Interaction space in technology-enhanced workplace: methods for usability studies

Mirja Lievonen

    Research output: ThesisDoctoral Thesis

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    The thesis brings together Architecture, Cognitive Psychology and Human-Computer Interaction to investigate the role of space in collaboration and to inform workplace design in interaction spaces. Motivation arises from technology-enhanced collaboration that poses new issues for spatial design.
    Modal integration is a key concept to discriminate between collocated and ICT-mediated collaboration: People effortlessly locate/identify objects of deictic reference in a collocated situation. In a video-mediated situation, the triangle between the speaker, the addressee and the object of reference becomes fragmented. Therefore, it is difficult to infer the location of an object indicated by a remote participant and to establish joint attention. While shared understanding is necessary for collaboration, the challenge for workplace design is to design cognitively ergonomic interaction spaces.
    Deixis is identified in the thesis as a key concept in the investigation of human communication /collaboration /navigation, because it bridges the cognitive actor with the object and subjective experience with the physical setting. When situated, it locates modal integration in the position of an actor, and it connects participants’ perspectives on a common object. Thereby, it becomes a tool in the design of technology-enhanced work settings.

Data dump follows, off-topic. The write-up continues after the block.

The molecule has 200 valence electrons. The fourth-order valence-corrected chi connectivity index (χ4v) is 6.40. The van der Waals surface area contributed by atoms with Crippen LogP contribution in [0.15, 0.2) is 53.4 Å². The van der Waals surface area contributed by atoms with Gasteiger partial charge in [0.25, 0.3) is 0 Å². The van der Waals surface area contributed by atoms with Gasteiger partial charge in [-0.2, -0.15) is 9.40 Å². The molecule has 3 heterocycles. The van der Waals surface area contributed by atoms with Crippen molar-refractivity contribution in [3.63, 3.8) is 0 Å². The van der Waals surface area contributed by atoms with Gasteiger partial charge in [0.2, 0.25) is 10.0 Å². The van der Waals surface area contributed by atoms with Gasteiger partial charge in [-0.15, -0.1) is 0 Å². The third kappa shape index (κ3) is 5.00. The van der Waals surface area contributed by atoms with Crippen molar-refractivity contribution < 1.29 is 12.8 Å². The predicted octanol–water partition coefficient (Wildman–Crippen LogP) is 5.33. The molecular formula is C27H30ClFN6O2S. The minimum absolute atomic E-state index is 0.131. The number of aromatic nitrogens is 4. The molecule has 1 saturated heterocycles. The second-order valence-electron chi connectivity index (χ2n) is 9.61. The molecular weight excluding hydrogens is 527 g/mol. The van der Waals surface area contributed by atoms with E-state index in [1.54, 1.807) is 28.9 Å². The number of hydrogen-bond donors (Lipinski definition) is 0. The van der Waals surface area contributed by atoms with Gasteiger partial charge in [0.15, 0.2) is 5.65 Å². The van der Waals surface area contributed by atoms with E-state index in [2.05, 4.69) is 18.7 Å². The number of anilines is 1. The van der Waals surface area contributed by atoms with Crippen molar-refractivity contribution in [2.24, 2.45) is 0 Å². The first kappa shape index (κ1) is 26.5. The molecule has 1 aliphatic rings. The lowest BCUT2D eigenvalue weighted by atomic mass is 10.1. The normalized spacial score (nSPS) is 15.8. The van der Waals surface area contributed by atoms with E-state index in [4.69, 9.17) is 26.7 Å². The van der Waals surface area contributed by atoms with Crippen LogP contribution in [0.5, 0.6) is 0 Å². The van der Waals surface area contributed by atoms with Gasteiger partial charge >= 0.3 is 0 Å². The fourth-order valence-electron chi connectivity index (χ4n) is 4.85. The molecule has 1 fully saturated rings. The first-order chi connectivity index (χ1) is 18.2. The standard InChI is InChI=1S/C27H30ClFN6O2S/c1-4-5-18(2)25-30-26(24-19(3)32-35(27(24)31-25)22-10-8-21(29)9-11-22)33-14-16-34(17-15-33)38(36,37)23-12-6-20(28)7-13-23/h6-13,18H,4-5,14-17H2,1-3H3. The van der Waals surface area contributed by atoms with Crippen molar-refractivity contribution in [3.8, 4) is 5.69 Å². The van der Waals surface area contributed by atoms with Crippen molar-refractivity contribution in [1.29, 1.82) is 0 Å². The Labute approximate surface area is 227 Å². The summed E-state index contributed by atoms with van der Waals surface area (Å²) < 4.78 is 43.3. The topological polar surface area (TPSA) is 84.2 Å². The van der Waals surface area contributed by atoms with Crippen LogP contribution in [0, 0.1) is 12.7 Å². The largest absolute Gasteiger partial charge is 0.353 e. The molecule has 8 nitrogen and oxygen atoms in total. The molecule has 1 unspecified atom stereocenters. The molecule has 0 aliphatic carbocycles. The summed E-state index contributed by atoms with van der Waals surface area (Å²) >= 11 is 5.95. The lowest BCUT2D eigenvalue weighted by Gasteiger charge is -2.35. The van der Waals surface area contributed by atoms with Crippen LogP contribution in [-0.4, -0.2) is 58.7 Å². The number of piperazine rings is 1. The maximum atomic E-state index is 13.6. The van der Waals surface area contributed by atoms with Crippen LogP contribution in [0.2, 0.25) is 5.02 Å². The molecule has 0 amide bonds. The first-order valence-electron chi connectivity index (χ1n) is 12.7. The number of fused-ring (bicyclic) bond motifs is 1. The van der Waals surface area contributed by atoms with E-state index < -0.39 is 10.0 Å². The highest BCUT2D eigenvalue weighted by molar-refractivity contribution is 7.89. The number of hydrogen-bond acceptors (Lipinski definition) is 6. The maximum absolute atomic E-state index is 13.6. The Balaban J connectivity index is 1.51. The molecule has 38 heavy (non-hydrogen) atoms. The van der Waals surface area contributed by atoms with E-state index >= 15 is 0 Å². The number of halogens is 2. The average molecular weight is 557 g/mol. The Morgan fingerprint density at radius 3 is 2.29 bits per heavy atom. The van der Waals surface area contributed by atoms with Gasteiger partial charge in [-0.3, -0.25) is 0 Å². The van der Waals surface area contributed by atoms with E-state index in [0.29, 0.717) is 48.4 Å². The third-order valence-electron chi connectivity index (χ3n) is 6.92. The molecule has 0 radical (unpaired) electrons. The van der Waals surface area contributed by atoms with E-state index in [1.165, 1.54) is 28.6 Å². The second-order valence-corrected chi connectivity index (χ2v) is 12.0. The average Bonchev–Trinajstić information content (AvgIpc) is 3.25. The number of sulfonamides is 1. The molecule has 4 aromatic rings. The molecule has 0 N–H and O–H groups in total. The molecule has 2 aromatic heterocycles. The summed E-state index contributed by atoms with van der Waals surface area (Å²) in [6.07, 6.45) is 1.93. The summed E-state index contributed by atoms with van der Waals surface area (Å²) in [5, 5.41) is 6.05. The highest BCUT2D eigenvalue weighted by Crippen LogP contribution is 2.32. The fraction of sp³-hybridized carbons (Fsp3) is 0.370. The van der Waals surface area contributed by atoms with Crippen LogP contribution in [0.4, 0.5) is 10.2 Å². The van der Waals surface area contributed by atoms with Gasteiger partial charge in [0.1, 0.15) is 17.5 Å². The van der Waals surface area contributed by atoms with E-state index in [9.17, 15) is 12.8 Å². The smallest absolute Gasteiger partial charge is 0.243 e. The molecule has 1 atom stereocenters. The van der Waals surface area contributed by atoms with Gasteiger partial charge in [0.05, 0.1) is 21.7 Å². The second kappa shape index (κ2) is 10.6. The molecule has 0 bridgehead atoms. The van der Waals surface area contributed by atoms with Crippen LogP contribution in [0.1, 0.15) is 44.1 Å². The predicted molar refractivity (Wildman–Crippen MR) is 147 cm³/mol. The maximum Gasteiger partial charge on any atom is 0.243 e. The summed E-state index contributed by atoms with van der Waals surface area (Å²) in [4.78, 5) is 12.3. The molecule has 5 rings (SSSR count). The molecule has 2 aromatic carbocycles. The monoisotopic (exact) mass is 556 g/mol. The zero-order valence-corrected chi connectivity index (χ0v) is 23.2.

In the framework proposed, deixis is situated in the communicative situation by defining the position of the participant through the human-environment interface (HEI), and the interpersonal connection by the human-human interface (HHI). Situated deixis renders the interaction layout in terms of spatial, social, modal and cognitive dimensions. Therefore, it guides the coordination of complementary perspectives (e.g. speaker / addressee) in the design of hybrid work settings.
    The framework was demonstrated feasible in the investigation of gestural deixis in the experimental video-mediated settings, and in the coordination of the teacher / student perspectives for video-mediated lecturing. As an outcome, a deixis-based approach and a framework for spatial design and usability evaluation is presented.
    Original languageEnglish
    Awarding Institution
    • Royal Holloway, University of London
    • Rosenberg, Duska, Supervisor
    • Doerner, Ralf, Advisor, External person
    Award date1 Mar 2015
    Publication statusUnpublished - 2015


    • Interaction space
    • deictic reference
    • workplace design
    • human communication
    • Information and communication technology;

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